An organization is made up of products, deliverables, policies, procedures, processes, and a thousand other components. But each of these components depends on the people associated with them to work properly. Behind every successful outcome in a business is a person or people who contributed in various ways to this outcome.
So, if you get people who are experienced and highly skilled at their jobs to do these things well, you're fine, right?
Not so easy. Getting people who are skilled at delivering in the areas their company needs is only half of the issue.
The path from skilled employee to the desired outcome is not paved by compensation alone. It's easy for us to treat people like machines and assume that if they are good at something and we pay them to do what they're good at doing, things will work out perfectly. But people aren't machines. They're people.
If you input a code or command into a sophisticated software or an automation machine, you will get the desired output most of the time. A software or automation process doesn't have very many needs. It simply needs commands to produce an outcome. But this sequence of input-output doesn't work with a human being with thoughts, desires, dreams, emotions, and needs. And when you don't lead a person according to these variables, this inhibits their productivity and drive regardless of their skills.
To give a hypothetical example, consider a software engineer (we'll use the name "Carolyn") at a rising architecture firm. Carolyn is highly skilled and carries a rare and unique mix of experience and training. For years she's delivered stellar results, and her value to the firm goes without question. The firm's leadership has, in turn, rewarded her with both increasing autonomy and a more-than-competitive increase in salary each year.
But she's beginning to notice a change in the company. Her voice is starting to go unheard as newer, younger engineers with similar degrees of skill are making their way up the ranks. The autonomy she has provides her great freedom to complete projects in the ways she sees best, but this has also been accompanied by a lack of communication between herself and the leadership team. Increasingly she feels taken for granted as nothing more than a reliable workhorse, and the leadership team hasn't sought to draw out her own leadership and mentoring skills for the younger engineers, choosing instead to handle things themselves. When she makes suggestions about how things could be improved within the company, she's met with cursory nods and respectful-but-hollow acknowledgments.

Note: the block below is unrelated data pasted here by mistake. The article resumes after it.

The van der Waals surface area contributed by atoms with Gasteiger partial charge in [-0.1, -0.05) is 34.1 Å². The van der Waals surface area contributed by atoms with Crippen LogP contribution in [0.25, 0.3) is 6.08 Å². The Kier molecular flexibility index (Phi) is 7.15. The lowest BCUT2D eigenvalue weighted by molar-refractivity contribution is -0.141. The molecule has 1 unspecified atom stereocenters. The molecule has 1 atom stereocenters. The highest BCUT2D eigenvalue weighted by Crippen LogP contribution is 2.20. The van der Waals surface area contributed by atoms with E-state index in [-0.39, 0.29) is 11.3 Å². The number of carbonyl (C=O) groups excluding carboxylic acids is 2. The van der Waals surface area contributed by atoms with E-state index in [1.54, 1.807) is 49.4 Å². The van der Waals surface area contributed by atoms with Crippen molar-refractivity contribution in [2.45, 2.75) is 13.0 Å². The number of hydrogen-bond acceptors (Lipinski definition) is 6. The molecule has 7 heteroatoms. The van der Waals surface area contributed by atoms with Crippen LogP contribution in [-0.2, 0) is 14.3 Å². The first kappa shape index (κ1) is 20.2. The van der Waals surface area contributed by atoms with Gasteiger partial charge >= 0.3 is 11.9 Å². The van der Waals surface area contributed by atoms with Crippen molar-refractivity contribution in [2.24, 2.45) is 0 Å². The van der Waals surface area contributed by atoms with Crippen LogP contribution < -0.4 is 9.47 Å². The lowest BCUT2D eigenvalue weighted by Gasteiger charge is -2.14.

In short, Carolyn is taken seriously for her results and skills, but not taken seriously as a person. Over time, her engagement begins to wane and her productivity diminishes. She loses her motivation and passion, and she starts to invest less and less into her work without fully realizing it. This inevitably leads to diminished business results over time, and the organization suffers. The leadership has no idea why things have taken a poor turn; they blame it on market conditions and lack of training. And, of course, they don't consult Carolyn about it. One day over lunch with a friend, Carolyn decides it's time to move on, and the next week she turns in her two-weeks' notice.
This organization failed to realize that all business issues are people issues. Ultimately, each aspect of the business flows from the people behind it, and people need more than money to produce results.
What are some business issues that are affecting your organization? Have you considered that there could be issues behind these issues, such as a disengaged employee, someone who doesn't feel appreciated or acknowledged, or someone who needs better communication with the leadership team?
All business issues are people issues, all of the time.
About Jared Lafitte:
As a nationally recognized speaker, consultant, and personal coach, Jared helps individuals and organizations build cultures that drive engagement, productivity and profitability. Upon forming an educational company in 2008, he's logged nearly 10,000 hours of teaching and coaching. He's spoken to over 10,000 people across the country since 2009, including work with Fortune 500 organizations and helping a legal team toward a U.S. Supreme Court victory in 2014. He's written for major online publications and academic journals including Forbes, Training Magazine, Relevant Magazine, The Business Journals and more on a variety of leadership topics. He was recently recognized by Forbes Magazine as a member of the Forbes Coaches Council. He's currently completing his first book on corporate culture, Culture is the New Money, due 2017.
Jared will be a presenter at the 2017 Annual Conference and Career Fair. Register now to attend his session live where he will discuss culture change and people development.